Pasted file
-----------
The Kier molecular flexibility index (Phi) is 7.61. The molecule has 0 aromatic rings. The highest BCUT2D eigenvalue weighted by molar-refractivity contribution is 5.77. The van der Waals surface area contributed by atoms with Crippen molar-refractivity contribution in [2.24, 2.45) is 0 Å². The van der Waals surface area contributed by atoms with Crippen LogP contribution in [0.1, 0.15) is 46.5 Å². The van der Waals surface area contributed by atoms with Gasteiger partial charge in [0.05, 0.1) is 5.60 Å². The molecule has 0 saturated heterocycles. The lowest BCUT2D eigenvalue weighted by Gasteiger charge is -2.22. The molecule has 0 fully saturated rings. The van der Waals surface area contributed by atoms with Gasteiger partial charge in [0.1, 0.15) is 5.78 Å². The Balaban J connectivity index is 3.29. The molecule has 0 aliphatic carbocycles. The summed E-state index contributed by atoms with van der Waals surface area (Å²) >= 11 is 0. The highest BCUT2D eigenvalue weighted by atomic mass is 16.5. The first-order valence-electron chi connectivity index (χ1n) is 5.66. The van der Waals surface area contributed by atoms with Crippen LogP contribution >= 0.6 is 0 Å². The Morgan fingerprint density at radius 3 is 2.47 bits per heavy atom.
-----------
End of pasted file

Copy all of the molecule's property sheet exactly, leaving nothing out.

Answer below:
The Kier molecular flexibility index (Phi) is 7.61. The molecule has 0 aromatic rings. The highest BCUT2D eigenvalue weighted by molar-refractivity contribution is 5.77. The van der Waals surface area contributed by atoms with Crippen molar-refractivity contribution in [2.24, 2.45) is 0 Å². The van der Waals surface area contributed by atoms with Crippen LogP contribution in [0.1, 0.15) is 46.5 Å². The van der Waals surface area contributed by atoms with Gasteiger partial charge in [0.05, 0.1) is 5.60 Å². The molecule has 0 saturated heterocycles. The lowest BCUT2D eigenvalue weighted by Gasteiger charge is -2.22. The molecule has 0 fully saturated rings. The van der Waals surface area contributed by atoms with Gasteiger partial charge in [0.1, 0.15) is 5.78 Å². The Balaban J connectivity index is 3.29. The molecule has 0 aliphatic carbocycles. The summed E-state index contributed by atoms with van der Waals surface area (Å²) >= 11 is 0. The highest BCUT2D eigenvalue weighted by atomic mass is 16.5. The first-order valence-electron chi connectivity index (χ1n) is 5.66. The van der Waals surface area contributed by atoms with Crippen LogP contribution >= 0.6 is 0 Å². The Morgan fingerprint density at radius 3 is 2.47 bits per heavy atom.